Since “doctor”, “registered nurse”, and other healthcare personnel are professions that require certification and educational degrees – companies often label their assistants ‘caregivers’ since it’s illegal to use the title of nurse.   In reality, the term ‘caregiver’ is more akin to ‘paid companion’.  These individuals have no medical or nursing training and may actually be a source of misinformation (as this paper states.)*

In the usual course of surgery – as part of the pre-operative process, patients receive information, education and instructions during their initial consultation/ and pre-operative visits.  This also gives patients a chance to ask questions, in-person to a medically knowledgeable person.  Skype, and email just can’t replace this critical component.

Many times, critical information is obtained (and given) by the surgical team during the physical examination and history-taking on the initial consultation.    If the referring service is a layperson, and the initial (in-person) consultation  takes place after the patient arrives in the destination country, these crucial education opportunities are lost.

Call for Regulation for patient safety

As readers know, I believe that regulation is both necessary and desirable to improve/ promote and grow the medical tourism industry.  This regulation needs to be undertaken by knowledgeable people/ institutions outside of the industry.

Other research in medical tourism –

Simon Fraser University – British Columbia, Canada

*In a related aside, one of the more popular Canadian medical tourism facilitators uses her unemployed sister in the role of ‘caretaker’.  While the sister has no medical or nursing training, the facilitator bragged that it allows her to put her family on the payroll and bill the client for these services.

CBS news on the cons of medical tourism


CBS published a refreshing take on medical tourism – an article reviewing the pros and cons of traveling for medical care along with an interview with an American orthopedic surgeon,  Dr. Claudette Lajam from New York University Langone Medical Center.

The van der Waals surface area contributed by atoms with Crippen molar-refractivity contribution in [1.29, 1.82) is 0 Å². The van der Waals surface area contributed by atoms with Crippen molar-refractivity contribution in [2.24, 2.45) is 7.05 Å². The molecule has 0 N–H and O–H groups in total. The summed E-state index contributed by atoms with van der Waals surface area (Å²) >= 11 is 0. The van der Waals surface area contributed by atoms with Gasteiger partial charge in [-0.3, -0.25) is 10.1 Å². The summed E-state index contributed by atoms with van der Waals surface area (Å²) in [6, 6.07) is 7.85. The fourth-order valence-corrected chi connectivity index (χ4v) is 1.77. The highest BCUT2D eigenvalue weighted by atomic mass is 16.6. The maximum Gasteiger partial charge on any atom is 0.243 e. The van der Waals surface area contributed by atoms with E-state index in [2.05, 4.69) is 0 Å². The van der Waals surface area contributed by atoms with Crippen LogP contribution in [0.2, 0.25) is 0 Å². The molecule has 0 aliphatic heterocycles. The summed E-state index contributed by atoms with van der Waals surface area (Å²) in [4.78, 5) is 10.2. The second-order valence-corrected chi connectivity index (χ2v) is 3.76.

Video interview with Orthopedic Surgeon

While Dr. Lajam pretty much rejects any form of medical tourism – she made some excellent points in her interview.  In the discussion, she stressed the need for facility AND provider verification.  She also talked about the need for people to know specifics – and gives one of my favorite examples, “American trained”.

“American trained

As she points out in the interview, this is a loose term that can be applied (accurately) to a Stanford educated surgeon like Dr. Juan Pablo Umana in Bogotá  or in a more deceptive fashion to one of the many surgeons who have taken a short course, or attended a teaching conference within the United States. A three-day class doesn’t really equate, now does it?

The discussion (and the article) then turned to the need to ‘research’ providers.. Now, if only CBS news had talked to me..   That would have made for a more balanced, detailed and informative show for watchers/ readers.

(Telling people to ‘research’ their medical providers falls a bit short.  Showing people how – or providing them with resources would be more helpful.)

“Off-label medical travel”

In addition, the print article should have gone a bit further in discussing the pros and potential consequences/ harmful effects of traveling for ‘off-label’ treatments instead of merely quoting one patient.  Since the area of harm is actually far greater in this subsegment of the medical tourism population due to the amount of quackery as well as the sometimes fragile state of these potential patients  – a bit more discussion or even a separate segment on “off-label medical travel” would have been an excellent accompaniment.

Speaking of which, several weeks ago, I interviewed with NPR (National Public Radio) as part of a segment on medical tourism.  During that discussion we talked about all of the pluses and minuses mentioned on the CBS segment as well as the “Selling Hope” aspect of ‘off-label medical travel” and the potential harms of this practice, as well as some of the issues involved in transplant tourism.  I am not sure how much of my interview, Andrew Fishman, the producer for the segment, will use – or when it will air, but I’ll keep readers informed.

Start here…


This is a page re-post to help some of my new readers become familiarized with Latin American Surgery.com – who I am, and what the website is about..